Another theory is that her psychiatrist, Ralph Greenson, is the person who is responsible for Marilyn’s death. She began seeing him for appointments in 1960, and he quickly gained a large amount of influence over her. In his own words, he “was going to be her one and only therapist.” Dr. Greenson believed in using large quantities of drugs for therapy, and prescribed her Nembutal and Chloral Hydrate, the two drugs found in her system during her autopsy. Greenson grew more and more controlling over Marilyn as time passed, at one point convincing her not to do a film, though her better judgment told her she ought to. He also kept her on a steady supply of barbiturates. He eventually began to tell people that Marilyn suffered from schizophrenia in order to make himself more prominent among his peers. At this point, two versions of this particular theory are formed. The first holds the opinion that Marilyn’s death was indeed accidental. It advances the idea that another psychiatrist had, without the knowledge of Dr. Greenson, prescribed another strong barbiturate, which Marilyn may have taken at some point on August 4th. Then, after being summoned to Marilyn’s home, Dr. Greenson may have found her in a greatly distressed state (after she received the message from Bobby Kennedy telling her not to contact him) and, with no harmful intent, gave her the medication (possibly the medicated enema) which, coupled with what was already in her system, would have been enough to cause her death. When asked about Marilyn’s pill problem, director John Huston had this to say, “Marilyn wasn’t killed by Hollywood. It was the goddamn doctors who killed her. If she was a pill addict, they made her so.”

The second version of this theory paints a somewhat darker picture of Dr. Greenson. It postulates that Marilyn saw how Dr. Greenson was manipulating her and cutting off all of her relationships one by one, and that she decided to do something about it. She may have done or said something to Greenson indicating her need to distance herself from him, and he may have reacted badly. One author, Donald Spoto, who wrote a biography on Marilyn even showed that Greenson had actually physically beaten the actress at one point several months before her death, a claim validated by a visit to the doctor for a possible broken nose and two black eyes. The theory states that Greenson may have visited Marilyn, possibly in an attempt to convince her to continue receiving his therapy, and found her already under the influence of some kind of barbiturate. At this point it’s possible that he decided to end her life rather than be forced to give up his monopoly on her. Whether either of these theories is true or not, it’s apparent that her counseling and drug t herapy through Dr. Greenson did more harm than good. Spoto points this out, saying “His tactic was disastrous. Instead of leading his patient to independence, he did exactly the opposite…he was certain he could prevail on her to do anything he wished.”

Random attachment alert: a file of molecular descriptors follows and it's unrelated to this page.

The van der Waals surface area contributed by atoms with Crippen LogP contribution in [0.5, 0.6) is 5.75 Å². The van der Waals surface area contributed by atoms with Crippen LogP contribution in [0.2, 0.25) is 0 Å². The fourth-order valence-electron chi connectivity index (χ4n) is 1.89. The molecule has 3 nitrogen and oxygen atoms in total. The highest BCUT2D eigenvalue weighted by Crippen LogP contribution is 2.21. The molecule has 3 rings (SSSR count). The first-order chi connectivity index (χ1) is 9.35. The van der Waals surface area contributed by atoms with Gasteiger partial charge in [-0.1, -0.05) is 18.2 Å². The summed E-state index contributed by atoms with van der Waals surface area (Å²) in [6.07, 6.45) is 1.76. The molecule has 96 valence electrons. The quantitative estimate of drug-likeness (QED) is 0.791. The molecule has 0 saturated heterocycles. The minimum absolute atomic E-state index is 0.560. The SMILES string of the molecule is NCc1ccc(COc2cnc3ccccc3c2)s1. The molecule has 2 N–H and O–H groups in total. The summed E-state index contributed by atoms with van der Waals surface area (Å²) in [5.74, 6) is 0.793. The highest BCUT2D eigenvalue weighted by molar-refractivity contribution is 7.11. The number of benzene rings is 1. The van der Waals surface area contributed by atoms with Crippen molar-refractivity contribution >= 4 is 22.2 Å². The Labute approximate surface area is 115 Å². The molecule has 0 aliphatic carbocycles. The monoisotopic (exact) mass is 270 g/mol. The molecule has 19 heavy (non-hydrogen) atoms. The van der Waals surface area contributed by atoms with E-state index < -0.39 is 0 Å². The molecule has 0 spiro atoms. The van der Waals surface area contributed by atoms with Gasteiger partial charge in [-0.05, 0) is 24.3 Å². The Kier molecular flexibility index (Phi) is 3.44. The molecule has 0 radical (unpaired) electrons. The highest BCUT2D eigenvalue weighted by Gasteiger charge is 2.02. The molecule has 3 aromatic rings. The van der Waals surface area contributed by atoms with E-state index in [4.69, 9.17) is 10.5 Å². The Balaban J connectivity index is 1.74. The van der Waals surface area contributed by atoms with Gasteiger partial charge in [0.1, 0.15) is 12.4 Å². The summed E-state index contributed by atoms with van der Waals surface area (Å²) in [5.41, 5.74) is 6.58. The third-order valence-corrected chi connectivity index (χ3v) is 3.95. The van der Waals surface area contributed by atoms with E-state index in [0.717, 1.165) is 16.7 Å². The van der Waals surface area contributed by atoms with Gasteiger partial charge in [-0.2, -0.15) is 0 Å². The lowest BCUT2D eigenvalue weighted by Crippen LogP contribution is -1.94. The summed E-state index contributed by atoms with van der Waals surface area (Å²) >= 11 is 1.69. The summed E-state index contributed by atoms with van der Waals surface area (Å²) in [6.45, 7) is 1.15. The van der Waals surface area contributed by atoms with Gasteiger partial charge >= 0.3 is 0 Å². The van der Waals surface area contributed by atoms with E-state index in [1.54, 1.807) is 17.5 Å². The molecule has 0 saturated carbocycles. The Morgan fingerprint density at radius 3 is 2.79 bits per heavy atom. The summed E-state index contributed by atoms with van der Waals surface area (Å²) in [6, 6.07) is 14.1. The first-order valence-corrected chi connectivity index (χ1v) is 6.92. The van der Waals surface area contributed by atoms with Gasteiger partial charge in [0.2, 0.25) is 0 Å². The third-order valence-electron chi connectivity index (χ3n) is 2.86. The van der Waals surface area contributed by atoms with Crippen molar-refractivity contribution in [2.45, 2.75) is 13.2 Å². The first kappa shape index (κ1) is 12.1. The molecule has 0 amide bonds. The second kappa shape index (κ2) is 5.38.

Of course, all of these theories may just be a typical grief reaction of the public responding to the death of a star who was loved by all. Had this happened a few months earlier or later, the suicide theory would be more plausible. But the idea that Marilyn would commit suicide at that particular time in her life doesn’t make sense. She had recently been engaged to remarry baseball legend Joe DiMaggio, a wedding that was scheduled to take place on August 8th, just three days after her supposed suicide. She had been rehired to work on a film she had recently been fired from, at a significant raise in pay. Also, she had just bought her new home in Brentwood, a gesture that represented her attempt to take back control of her life.

On top of all of these things is the physical evidence that there was more to the story than appeared. For one, though Marilyn supposedly died of an overdose of sleeping pills, there was absolutely no pill residue found in her stomach. In addition, there was no drinking vessel found, suspicious since Marilyn refused to take so much as one pill without something to drink (the estimated number of pills she would have needed to take to produce the level of chemicals found in her blood was somewhere between forty and fifty, all within five minutes or so.) Raising further questions were the bruises on Marilyn’s left side, bruises consistent with bruises that would appear on someone who was forcibly held down.

Faced even with this wide array of evidence pointing to foul play, some people still feel that this is an open-and-shut suicide case, and maybe they’re right. Perhaps people are just unwilling to come to terms with the fact that sometimes bad things happen to wonderful people. Or maybe not…

Whichever theory is actually true, there can be no doubt that this talented and gorgeous actress as taken from her public far before her time. However, though she may be gone physically, she’s still very much here in spirit, a fact shown by the huge number of fans she still retains today, almost 40 years after her untimely death. Marilyn Monroe is the very definition of a legend, and she can rest in peace knowing that though she may be gone, she’ll never be forgotten.